Ceramic Hello formed to make one LP in 1980, available only by mail-order at the time. The Burlington duo were lovingly written up by Matthew Samway of Electric Voice Records on Weird Canada, and there isn’t much that we can add to that. What we will say is that this is indicative of all the hidden records that exist in the world. I mean, who would expect this to come from some random basement in Burlington? That’s why people like Electric Voice and Suction Records – who, along with releasing new material, find and archive forgotten records like this and make sure they get the attention they deserve – are so important to our cultural identity.
Ceramic Hello probably aren’t a specific influence on today’s minimal wave bands that sound like them, but the sincerity behind the album is. They were working within limitations with the equipment they had and could afford. What results is a sincerity some of our favourite bands could only dream of.
You can buy the album in its entirety Suction Records
For the first time in what seems like a long time the Janus-like gaze of FCD has been cast on the beautiful city of Toronto, and the behaircutted, three(!) percussionisted New Wave sextet, Boys Brigade. The band formed in 1981 and released just one, self-titled LP, which was also called Boys Brigade and, bizarrely, produced by Geddy Lee. The band first received attention for their track Mannequin, an angular guitar driven ode to a plastic lady which appeared on Q107′s 1981 Homegrown compiliation. They followed it up with Passion of Love, the lead single from their LP, which is excellent, and some how manages to sound like both Duran Duran and Haircut 100, an especially impressive feat given lead singer, Malcolm Burn’s, simultaneous resemblance to Simon Le bon and Nick Heyward. They had their greatest chart success with the future CanCon staple, Melody, an overwrought, Lou Reedesque love song that, while charming in its agonizing sincerity is, if we’re being honest with ourselves, perhaps a bit too silly for its own good. Alas, despite decent sales and critical praise the band didn’t last, breaking up in 1983 and launching Burn towards a career of collaborating with Daniel Lanois and producing Emmylou Harris records. Short lived as they were, Boys Brigade is a near classic of the genre and well worth a listen for the New Wave inclined.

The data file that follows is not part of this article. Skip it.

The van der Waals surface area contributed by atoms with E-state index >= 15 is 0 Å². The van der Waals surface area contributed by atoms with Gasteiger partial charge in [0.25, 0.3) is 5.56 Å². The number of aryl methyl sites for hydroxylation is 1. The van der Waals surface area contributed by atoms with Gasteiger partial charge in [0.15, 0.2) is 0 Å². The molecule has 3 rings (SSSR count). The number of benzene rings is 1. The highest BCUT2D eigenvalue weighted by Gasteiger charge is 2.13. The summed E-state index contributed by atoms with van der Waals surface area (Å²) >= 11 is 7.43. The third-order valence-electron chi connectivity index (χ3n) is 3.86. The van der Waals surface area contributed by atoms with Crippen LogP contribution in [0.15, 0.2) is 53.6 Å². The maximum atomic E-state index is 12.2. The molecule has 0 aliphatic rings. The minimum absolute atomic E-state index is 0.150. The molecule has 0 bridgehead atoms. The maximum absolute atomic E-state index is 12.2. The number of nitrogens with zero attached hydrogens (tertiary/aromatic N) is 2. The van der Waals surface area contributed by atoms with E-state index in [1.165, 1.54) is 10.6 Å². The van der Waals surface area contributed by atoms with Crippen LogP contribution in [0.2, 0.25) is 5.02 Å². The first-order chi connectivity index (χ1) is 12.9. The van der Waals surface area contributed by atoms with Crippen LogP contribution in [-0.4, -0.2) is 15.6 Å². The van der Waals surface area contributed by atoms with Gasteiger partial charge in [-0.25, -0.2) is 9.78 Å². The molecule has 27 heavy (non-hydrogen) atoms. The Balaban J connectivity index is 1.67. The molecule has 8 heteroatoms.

For this week’s FCD Lorenz Peter has dug into his bottomless collection to share with us a classic Canadian disco single, Geraldine Cordeau’s Space and Time. Lorenz is a comic artist so he has submitted his column in his chosen medium. He is also the owner and operator of one of Toronto’s best record stores, LP’s LPs at 104 Ossington Ave. He’s got a wonderful selection of Canadian disco and electronica, including many of the artists covered in this column, and a really deep collection of new and vintage vinyl. You can get updates on the store and his general goings on here.
We’re not going too far back in time in this week’s edition of Friday Classic Dark. Just to 2008, when Vancouver’s Kellarissa released her first album Flamingo. Standout single “Tiny Things” is a seriously sweet indie pop tune with some extremely clever vocoder use. Kellarissa went on to make another album, Moon of Nepture in 2011, she’s still active, and also started Fake Tears.
In this week’s dispatch from the long long ago we’ll be having a cursory glance in the direction of Kinetic Ideals, scritchy scratchy postpunkers from Mississauga, Ontario. Their relatively brief career spanned just three EPs and a one off single but they put out some excellent Factory Records inspired post punk including this gem, the pyrotechnic In A Second, the final track on their final release, 1983′s A Personal View. It gets heavy.
This feature seems to have been spending a lot of time in Vancouver recently, but Images in Vogue are worth the trip. Formed in 1981 Images in Vogue made icy, synth driven new wave, propelled by the golden voice of Dale Martindale, who was initially asked to join the band because he looked like the drummer in Japan. The band also originally featured percussionist Kevin Crompton, better known for his work with his other project, Skinny Puppy. They had some chart success with their 1983 single Lust for Love, accompanied by the spectacular video you see above. So many haircuts! So many wonderful haircuts. It’s a pretty weird little pop single, being both quite slow and sparse, and featuring some interesting vocal production. They have a tendency toward the experimental, especially with the instrumentals and the triumphant first single Breaking Up, a slow burner that takes a throw-it-at-the-wall approach reminiscent of early Human League. A super interesting group with a relatively brief discography that’s well worth diving into. Also, hilariously enough, they had a song on the soundtrack of Being Erica.